How well do family physicians manage sexually transmitted diseases?

Can Fam Physician. 1995 Nov;41:1890-6.


Objective: To identify gaps in knowledge about sexually transmitted diseases (STDs) and evaluate practice.

Design: We compared how 49 family physicians managed 249 episodes of STDs with the recommendations of the 1988-1989 Canadian STD management guidelines. (The study took place before revised guidelines were distributed in late 1992.)

Setting: Family physicians' practices throughout Canada.

Participants: Physicians recruited by the National Research System from among the members of the College of Family Physicians of Canada. These physicians had been in practice for a mean of 9 years; 43 were Certificants of the College.

Main outcome measures: Family physicians' self-reported episodes of sexually transmitted disease evaluated in light of current Canadian guidelines.

Results: Of the 249 episodes studied, 215 (86.3%) were treated effectively, and 34 (13.7%) were judged to have been treated ineffectively. Of the 215 effective treatments, 67 (31.2%) were not completely in agreement with current guidelines.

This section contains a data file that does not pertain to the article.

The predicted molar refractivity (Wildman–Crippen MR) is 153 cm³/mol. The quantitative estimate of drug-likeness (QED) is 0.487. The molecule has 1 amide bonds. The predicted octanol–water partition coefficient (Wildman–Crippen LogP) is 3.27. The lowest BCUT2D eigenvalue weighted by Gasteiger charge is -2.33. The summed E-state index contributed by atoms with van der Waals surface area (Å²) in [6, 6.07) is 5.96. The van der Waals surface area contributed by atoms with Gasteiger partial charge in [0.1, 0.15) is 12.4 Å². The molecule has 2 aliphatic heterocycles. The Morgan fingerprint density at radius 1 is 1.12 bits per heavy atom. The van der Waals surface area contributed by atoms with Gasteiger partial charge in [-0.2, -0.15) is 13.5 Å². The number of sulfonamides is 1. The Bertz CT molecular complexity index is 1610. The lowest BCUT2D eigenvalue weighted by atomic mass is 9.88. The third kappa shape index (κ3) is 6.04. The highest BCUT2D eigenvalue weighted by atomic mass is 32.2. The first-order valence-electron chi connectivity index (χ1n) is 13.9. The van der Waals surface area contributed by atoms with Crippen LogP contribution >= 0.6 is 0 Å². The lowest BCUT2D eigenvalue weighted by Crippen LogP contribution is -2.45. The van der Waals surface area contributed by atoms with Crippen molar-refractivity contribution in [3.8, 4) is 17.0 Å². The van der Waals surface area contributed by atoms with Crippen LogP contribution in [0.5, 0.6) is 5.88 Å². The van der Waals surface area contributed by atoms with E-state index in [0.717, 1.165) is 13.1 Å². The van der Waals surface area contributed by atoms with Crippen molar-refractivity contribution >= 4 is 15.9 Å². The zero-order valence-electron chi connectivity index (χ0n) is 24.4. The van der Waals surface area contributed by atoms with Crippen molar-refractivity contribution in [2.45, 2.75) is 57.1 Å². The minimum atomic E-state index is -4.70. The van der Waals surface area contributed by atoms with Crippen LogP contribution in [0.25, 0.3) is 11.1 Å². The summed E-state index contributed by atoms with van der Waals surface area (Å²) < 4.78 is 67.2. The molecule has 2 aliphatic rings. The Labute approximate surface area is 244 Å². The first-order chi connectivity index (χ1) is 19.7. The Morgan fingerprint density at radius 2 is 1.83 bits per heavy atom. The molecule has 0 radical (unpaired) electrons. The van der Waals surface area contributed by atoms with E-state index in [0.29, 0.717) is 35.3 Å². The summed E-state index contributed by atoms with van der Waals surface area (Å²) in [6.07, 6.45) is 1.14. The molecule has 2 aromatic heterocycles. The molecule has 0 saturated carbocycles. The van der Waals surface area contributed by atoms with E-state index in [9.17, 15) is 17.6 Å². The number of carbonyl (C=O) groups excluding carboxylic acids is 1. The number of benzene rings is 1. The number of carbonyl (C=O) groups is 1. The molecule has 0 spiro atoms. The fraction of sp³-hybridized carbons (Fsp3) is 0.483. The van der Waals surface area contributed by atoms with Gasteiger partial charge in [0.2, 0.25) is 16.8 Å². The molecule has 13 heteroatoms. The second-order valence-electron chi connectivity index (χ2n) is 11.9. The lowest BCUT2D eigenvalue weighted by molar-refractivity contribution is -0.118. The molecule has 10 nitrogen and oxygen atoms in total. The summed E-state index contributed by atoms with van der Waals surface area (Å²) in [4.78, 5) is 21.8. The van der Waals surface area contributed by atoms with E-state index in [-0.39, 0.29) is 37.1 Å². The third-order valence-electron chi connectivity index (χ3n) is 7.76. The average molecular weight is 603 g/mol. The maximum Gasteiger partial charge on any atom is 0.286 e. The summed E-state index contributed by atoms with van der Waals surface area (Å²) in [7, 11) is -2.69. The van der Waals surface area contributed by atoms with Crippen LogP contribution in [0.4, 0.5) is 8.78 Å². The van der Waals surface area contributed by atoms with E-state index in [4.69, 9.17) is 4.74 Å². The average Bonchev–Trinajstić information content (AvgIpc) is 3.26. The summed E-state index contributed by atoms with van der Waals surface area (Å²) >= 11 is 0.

Conclusion: Experienced family physicians with postgraduate training usually manage STDs well. The number of ineffective treatments and effective treatments not following the 1988-1989 guidelines, especially for pelvic inflammatory disease, indicates that information on managing certain STDs and syndromes should be made available to all family physicians in a format that is easy to read and use.

Publication types

  • Research Support, Non-U.S. Gov't

MeSH terms

  • Adolescent
  • Adult
  • Canada
  • Diagnostic Errors
  • Family Practice* / statistics & numerical data
  • Female
  • Humans
  • Male
  • Quality of Health Care* / statistics & numerical data
  • Sexually Transmitted Diseases / diagnosis*
  • Sexually Transmitted Diseases / drug therapy
  • Surveys and Questionnaires
  • Treatment Failure